Industry News

AES Fall Show 2020, Part Three

Issue 125

This fall, the Audio Engineering Society (AES) held its annual convention online because of  COVID-19 restrictions. Ordinarily hosted at the gargantuan Javits Center in New York, this had the unforeseen benefit of actually making AES Fall 2020 easier to attend than in past years. This was primarily the result of not having to pick which concurrent live events to attend and which ones to miss, thanks to on-demand options. I felt AES Fall 2020’s premier event was unquestionably the video series “7 Audio Wonders of the World,” which offered virtual tours of iconic and historically crucial recording studios. My previous articles covered the first three: Skywalker Sound in Lucas Valley, CA; Galaxy Studios in Belgium; and The Village in West Los Angeles. But AES Fall 2020 was so large in scope, I will turn to other topics in this installment and review the remaining four studios in a separate article series.

In the meantime, other highlights of AES Fall 2020 included some fascinating symposiums on the challenges faced by professional producers and engineers who have created the records we’ve grown to love over the years; an inside look on the making of Jackson Browne’s Haitian collaboration: Let the Rhythm Lead: Haiti Song Summit Vol. 1; and an exploration into the latest reissues of classic synthesizers from the second half of the 20th Century from Moog, Roland and Korg. Also, some new avenues and encoding platforms for immersive audio remix capability, using Stevie Wonder’s “Superstition” as a familiar example.

The Producers: From Melodies to Masters

Peter Doell of AES hosted a discussion with noted producers Jack Douglas (John Lennon, Aerosmith), Shelly Yakus (Tom Petty, Eurythmics, Alice Cooper), C.J. Vanston (Ringo Starr, Spinal Tap), and Eric Boulanger (Green Day, One Republic) on the challenges of producing records and working with artists in the current climate. Wonderful stories and insights about the making of some iconic recordings were retold with a mix of humor and awe. Some excerpts included the following:

Legendary producer Jack Douglas (John Lennon, Alice Cooper, Cheap Trick, Aerosmith and others) recalled how he got his start at Manhattan’s Record Plant East as a janitor and client. By day, he was an arranger for the ABC Afterschool Special TV show, and by night, he was an engineering apprentice whose job included janitorial duties.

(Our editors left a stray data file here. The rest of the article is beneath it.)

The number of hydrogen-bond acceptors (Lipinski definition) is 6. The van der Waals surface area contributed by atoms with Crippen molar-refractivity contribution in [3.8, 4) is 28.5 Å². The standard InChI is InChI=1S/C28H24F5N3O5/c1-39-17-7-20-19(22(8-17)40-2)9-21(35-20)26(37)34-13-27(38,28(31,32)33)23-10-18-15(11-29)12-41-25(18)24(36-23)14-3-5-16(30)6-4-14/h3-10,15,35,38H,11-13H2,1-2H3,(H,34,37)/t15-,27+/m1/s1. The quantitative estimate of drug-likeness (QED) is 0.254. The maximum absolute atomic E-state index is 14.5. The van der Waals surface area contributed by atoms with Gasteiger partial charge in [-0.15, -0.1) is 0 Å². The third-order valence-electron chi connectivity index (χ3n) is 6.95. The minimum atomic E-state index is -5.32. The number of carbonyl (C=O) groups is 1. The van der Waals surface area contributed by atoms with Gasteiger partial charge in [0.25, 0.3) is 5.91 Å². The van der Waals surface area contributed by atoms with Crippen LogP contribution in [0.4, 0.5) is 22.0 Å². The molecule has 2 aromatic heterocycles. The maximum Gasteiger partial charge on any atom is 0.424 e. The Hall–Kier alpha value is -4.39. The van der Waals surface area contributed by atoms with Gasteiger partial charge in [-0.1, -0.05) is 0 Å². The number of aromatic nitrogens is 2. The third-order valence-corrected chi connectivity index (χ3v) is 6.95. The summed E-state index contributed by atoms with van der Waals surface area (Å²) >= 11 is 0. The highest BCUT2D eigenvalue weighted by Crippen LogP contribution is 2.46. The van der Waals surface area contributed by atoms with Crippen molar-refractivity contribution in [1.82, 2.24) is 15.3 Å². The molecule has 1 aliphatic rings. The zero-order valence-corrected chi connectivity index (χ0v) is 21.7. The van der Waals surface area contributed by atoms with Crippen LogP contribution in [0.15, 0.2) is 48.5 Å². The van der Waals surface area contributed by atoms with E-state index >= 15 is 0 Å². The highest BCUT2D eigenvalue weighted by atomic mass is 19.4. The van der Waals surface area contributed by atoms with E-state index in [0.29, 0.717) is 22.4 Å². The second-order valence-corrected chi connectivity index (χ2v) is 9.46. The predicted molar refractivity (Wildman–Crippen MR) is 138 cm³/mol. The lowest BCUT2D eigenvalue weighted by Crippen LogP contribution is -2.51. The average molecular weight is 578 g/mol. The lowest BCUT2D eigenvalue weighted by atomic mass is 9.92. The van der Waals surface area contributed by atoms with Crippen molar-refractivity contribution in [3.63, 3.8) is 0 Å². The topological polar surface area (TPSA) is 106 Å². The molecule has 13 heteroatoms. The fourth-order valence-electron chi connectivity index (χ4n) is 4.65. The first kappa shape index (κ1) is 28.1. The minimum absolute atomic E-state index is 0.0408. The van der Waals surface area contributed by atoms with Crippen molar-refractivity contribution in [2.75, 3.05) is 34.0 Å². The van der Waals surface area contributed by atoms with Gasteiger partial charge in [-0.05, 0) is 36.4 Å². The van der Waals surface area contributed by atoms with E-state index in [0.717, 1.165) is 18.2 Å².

He explained the process of producing John Lennon’s Double Fantasy, starting with a bunch of song snippets on a stack of cassettes, consisting solely of Lennon’s voice and an acoustic guitar or piano. Lennon was pessimistic about the songs’ potential and hired Douglas to choose the songs and assemble the band for the album. Douglas charted (arranged) the songs he selected and then hired the A-list band, which included bassist Tony Levin, guitarists Hugh McCracken and Earl Slick and drummer Jim Keltner, to rehearse at SIR Studios while keeping the identity of the artist a secret. The rehearsals were recorded and Lennon would listen to the playbacks and comment on any changes he wanted or areas that he wanted Douglas to pursue further. The band realized who the artist was when Douglas told them to report for final rehearsals at The Dakota on Central Park West. Douglas noted that Lennon kept a cassette recorder atop a Fender Rhodes electric piano at the doorway to his apartment and wrote the music for “(Just Like) Starting Over” during a rehearsal break.

 

Douglas told the story about how the music for Aerosmith’s “Walk This Way” created a lyric writing block for Steven Tyler that almost caused the song to be discarded. On a break, the band dejectedly went to Times Square to watch Mel Brooks’ Young Frankenstein. Marty Feldman’s Igor character uttered the phrase, “Walk this way…” and a pioneering rock song (later to become a rap/rock smash in collaboration with Run-DMC) was written later that evening.

In addition, panelist Shelly Yakus (Tom Petty, Ramones, U2, Lou Reed and many others) discussed his new online audio engineering and production mentoring and coaching platform. Eric Boulanger spoke of his recent projects with Diana Krall, Harry Connick, Jr. and Mandy Moore. Film composer C.J. Vanston talked about his work on Harry Shearer’s The Many Moods of Donald Trump, a spoof album featuring a 35-piece big band including the Snarky Puppy horns, with all the music recorded from remote locations.

The four producers shared and agreed on many other aspects of their craft. They stressed the importance of trying any idea that the artist conceives of, even when the producer doesn’t think it will work. It’s important for the artist not to feel adversarial in the creative process, which then can eliminate some self-doubt an artist may carry about a particular element in a song. Yakus suggested recording both a producer’s and an artist’s version of a song so that comparisons can be made more objectively later on. Vanston advised a “seven minute rule,” his opinion that any idea’s value can be assessed by most people within an average of seven minutes. Of course, indecision can also be arduous. They noted that Bob Seger often cut his instrumental tracks in three different musical keys before deciding on which key to use for his vocals.